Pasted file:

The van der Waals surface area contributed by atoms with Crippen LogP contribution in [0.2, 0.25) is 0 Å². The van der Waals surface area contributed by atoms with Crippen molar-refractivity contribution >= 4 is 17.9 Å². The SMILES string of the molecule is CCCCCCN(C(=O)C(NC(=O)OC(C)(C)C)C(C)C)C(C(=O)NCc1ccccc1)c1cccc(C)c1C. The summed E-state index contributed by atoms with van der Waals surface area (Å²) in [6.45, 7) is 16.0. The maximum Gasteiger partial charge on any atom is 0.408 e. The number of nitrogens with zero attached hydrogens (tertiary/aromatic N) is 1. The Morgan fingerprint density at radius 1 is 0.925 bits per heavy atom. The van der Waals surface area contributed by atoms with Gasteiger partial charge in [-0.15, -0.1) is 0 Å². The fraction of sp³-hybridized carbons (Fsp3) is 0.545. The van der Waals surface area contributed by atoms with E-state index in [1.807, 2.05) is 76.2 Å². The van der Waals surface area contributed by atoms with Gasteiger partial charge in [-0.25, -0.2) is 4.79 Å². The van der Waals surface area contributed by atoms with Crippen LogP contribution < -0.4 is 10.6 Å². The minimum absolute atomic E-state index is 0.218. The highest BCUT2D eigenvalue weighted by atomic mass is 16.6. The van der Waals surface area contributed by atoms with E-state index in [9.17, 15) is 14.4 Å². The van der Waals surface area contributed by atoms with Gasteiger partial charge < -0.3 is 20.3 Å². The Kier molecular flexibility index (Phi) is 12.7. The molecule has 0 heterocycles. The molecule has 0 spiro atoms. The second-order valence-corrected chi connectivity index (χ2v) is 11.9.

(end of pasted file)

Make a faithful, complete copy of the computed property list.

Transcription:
The van der Waals surface area contributed by atoms with Crippen LogP contribution in [0.2, 0.25) is 0 Å². The van der Waals surface area contributed by atoms with Crippen molar-refractivity contribution >= 4 is 17.9 Å². The SMILES string of the molecule is CCCCCCN(C(=O)C(NC(=O)OC(C)(C)C)C(C)C)C(C(=O)NCc1ccccc1)c1cccc(C)c1C. The summed E-state index contributed by atoms with van der Waals surface area (Å²) in [6.45, 7) is 16.0. The maximum Gasteiger partial charge on any atom is 0.408 e. The number of nitrogens with zero attached hydrogens (tertiary/aromatic N) is 1. The Morgan fingerprint density at radius 1 is 0.925 bits per heavy atom. The van der Waals surface area contributed by atoms with Gasteiger partial charge in [-0.15, -0.1) is 0 Å². The fraction of sp³-hybridized carbons (Fsp3) is 0.545. The van der Waals surface area contributed by atoms with E-state index in [1.807, 2.05) is 76.2 Å². The van der Waals surface area contributed by atoms with Gasteiger partial charge in [-0.25, -0.2) is 4.79 Å². The van der Waals surface area contributed by atoms with Crippen LogP contribution < -0.4 is 10.6 Å². The minimum absolute atomic E-state index is 0.218. The highest BCUT2D eigenvalue weighted by atomic mass is 16.6. The van der Waals surface area contributed by atoms with E-state index in [9.17, 15) is 14.4 Å². The van der Waals surface area contributed by atoms with Gasteiger partial charge < -0.3 is 20.3 Å². The Kier molecular flexibility index (Phi) is 12.7. The molecule has 0 heterocycles. The molecule has 0 spiro atoms. The second-order valence-corrected chi connectivity index (χ2v) is 11.9.